main function of
this system is the internal transport of cells and dissolved materials,
including nutrients, wastes, and gases.
between cardiovascular functioning in older and younger persons have
been extensively quantified. However, interactions between age,
disease, and lifestyle are often overlooked. Whether the high
prevalence of cardiovascular disorders such as hypertension, coronary
artery disease, and heart failure is due to an aging process or whether
these disorders merely occur more frequently in elderly persons because
of a longer exposure to risk is not yet established. It is reasonable
to ascertain, however, that the capabilities of the cardiovascular
system gradually decline with age.
so fun fact:
reduction in maximum cardiac output that occurs with aging is
completely due to the age-associated reduction in maximum heart rate.
people in good physical condition can match or exceed the aerobic
capacity of unconditioned younger people.
changes in the
blood include a decrease in the volume of packed red blood cells or
constriction or blockage of peripheral veins by a blood clot. Also,
there might be pooling of blood in the veins in the legs because valves
are not working effectively.
changes in the
heart include a reduction in maximum cardiac output, changes in the
activities of nodal and conductive fibers, a reduction in the
elasticity of the heart’s fibrous tissues, progressive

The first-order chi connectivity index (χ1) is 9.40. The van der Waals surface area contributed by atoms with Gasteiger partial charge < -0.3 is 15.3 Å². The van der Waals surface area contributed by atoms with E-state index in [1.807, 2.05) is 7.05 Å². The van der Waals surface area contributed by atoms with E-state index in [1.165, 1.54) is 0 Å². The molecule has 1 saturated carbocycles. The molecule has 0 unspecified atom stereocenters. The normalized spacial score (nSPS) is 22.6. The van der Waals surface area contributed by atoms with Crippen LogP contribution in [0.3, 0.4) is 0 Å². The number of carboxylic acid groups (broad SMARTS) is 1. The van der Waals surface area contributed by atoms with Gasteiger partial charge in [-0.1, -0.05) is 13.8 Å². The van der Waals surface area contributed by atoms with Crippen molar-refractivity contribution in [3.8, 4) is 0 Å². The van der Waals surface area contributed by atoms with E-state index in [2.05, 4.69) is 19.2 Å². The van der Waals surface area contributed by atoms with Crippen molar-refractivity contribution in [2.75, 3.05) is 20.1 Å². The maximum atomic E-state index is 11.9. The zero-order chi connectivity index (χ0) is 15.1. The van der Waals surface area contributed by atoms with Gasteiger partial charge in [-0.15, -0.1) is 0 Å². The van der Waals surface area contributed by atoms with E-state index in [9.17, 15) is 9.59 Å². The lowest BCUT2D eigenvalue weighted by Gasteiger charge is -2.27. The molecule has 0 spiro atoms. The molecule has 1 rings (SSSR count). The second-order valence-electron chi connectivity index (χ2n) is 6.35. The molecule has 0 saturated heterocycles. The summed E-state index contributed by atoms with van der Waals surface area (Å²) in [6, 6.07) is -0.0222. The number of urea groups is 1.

atherosclerosis (fatty buildup or plaques) that can restrict coronary
circulation, and replacement of damaged cardiac muscle fibers by scar
blood vessels are often related to arteriosclerosis, a thickening and
toughening of arterial walls in which the walls become less tolerant of
sudden increases in pressure.
capacity and cardiovascular performance during exercise. Peak exercise
capacity and peak oxygen consumption decrease with age, but there is
great variation from one individual to another. Aerobic capacity
decreases by 50% between ages 20 and 80.
appears to lessen the vascular stiffening associated with aging since
stiffening is increased by only about half as much in endurance-trained
elderly persons as compared to sedentary ones. Exercise can also
improve the aerobic capacity of older persons by increasing cardiac
output and oxygen utilization.